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Chapter 14

Controlling for Quality

Lussier/Kimball, Sport Management, First Edition Copyright 2004, by South-Western, a division of Thomson Learning

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Controlling
Controlling establishes mechanisms that ensure that objectives are achieved.

Lussier/Kimball, Sport Management, First Edition Copyright 2004, by South-Western, a division of Thomson Learning

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Governance
Many sport organizations are monitored and controlled by external bodies of governance. We have discussed many of these bodies: FIFA and its Executive Committee monitor all soccer activities; the International Olympic Committee (IOC) monitors all Olympic activities; the PGA is the regulating body for golf; each Jewish Community Center is monitored by the JCCA (Jewish Community Centers of America); likewise, each individual YMCA is governed by the rules YMCAs of the USA (YUSA); and college athletics are governed by the rules and policies set forth by the NCAA.
Lussier/Kimball, Sport Management, First Edition Copyright 2004, by South-Western, a division of Thomson Learning PPT14-3

Sport Governance
These governing bodies are dedicated to their particular sport. They establish rules and regulations that every member must follow. For example, the IOC approves the sports and events in the Olympics. The IOC picks locales for the Summer and Winter Games seven years in advance. Cities bid for the right to hold games and must prove they have the necessary facilities to play the games, house the athletes and spectators, and provide officiating.
Lussier/Kimball, Sport Management, First Edition Copyright 2004, by South-Western, a division of Thomson Learning PPT14-4

Controlling From Inside


Concurrent controls are actions taken during transformation to ensure that standards are met. Rework controls are actions taken to fix output. Rework is necessary when preliminary and concurrent controls fail. Most organizations inspect output before it is sold or sent as input to other departments in the organization. Damage controls are actions taken to minimize negative impacts on customers due to faulty output.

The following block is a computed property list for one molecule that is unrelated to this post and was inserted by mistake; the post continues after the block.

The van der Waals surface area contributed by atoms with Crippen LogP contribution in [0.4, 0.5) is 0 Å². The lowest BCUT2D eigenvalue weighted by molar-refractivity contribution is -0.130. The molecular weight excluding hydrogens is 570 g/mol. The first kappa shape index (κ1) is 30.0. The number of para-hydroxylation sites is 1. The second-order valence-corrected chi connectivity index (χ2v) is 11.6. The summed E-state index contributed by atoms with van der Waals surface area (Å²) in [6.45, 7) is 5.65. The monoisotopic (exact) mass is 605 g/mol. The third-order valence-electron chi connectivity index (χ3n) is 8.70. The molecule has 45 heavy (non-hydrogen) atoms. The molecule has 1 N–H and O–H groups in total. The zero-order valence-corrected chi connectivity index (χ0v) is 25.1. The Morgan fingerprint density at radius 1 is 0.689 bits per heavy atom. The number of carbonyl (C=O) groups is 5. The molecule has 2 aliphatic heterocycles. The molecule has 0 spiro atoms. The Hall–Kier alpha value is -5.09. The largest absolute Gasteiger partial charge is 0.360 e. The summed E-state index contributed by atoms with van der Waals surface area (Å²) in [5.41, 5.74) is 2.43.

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Standards
Standards minimize negative impacts on customers due to faulty output by controlling quantity, quality, time, cost, and behavior. Incomplete standards often lead to negative results.

Lussier/Kimball, Sport Management, First Edition Copyright 2004, by South-Western, a division of Thomson Learning

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CSFs
Critical success factors (CSFs) are pivotal areas in which satisfactory results will ensure successful achievement of the objective/standard.

Lussier/Kimball, Sport Management, First Edition Copyright 2004, by South-Western, a division of Thomson Learning

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Controls
Constant controls are in continuous use and include self-control, clan control, and standing plans Periodic controls are used on a regular, fixed basis, such as hourly, daily, weekly, monthly, quarterly, or annually. Periodic controls include regularly scheduled reports, budgets, and audits.
Lussier/Kimball, Sport Management, First Edition Copyright 2004, by South-Western, a division of Thomson Learning PPT14-8

More Controls
Occasional controls are used on an as-needed basis. They include observation, the exception principle, special reports, and project controls.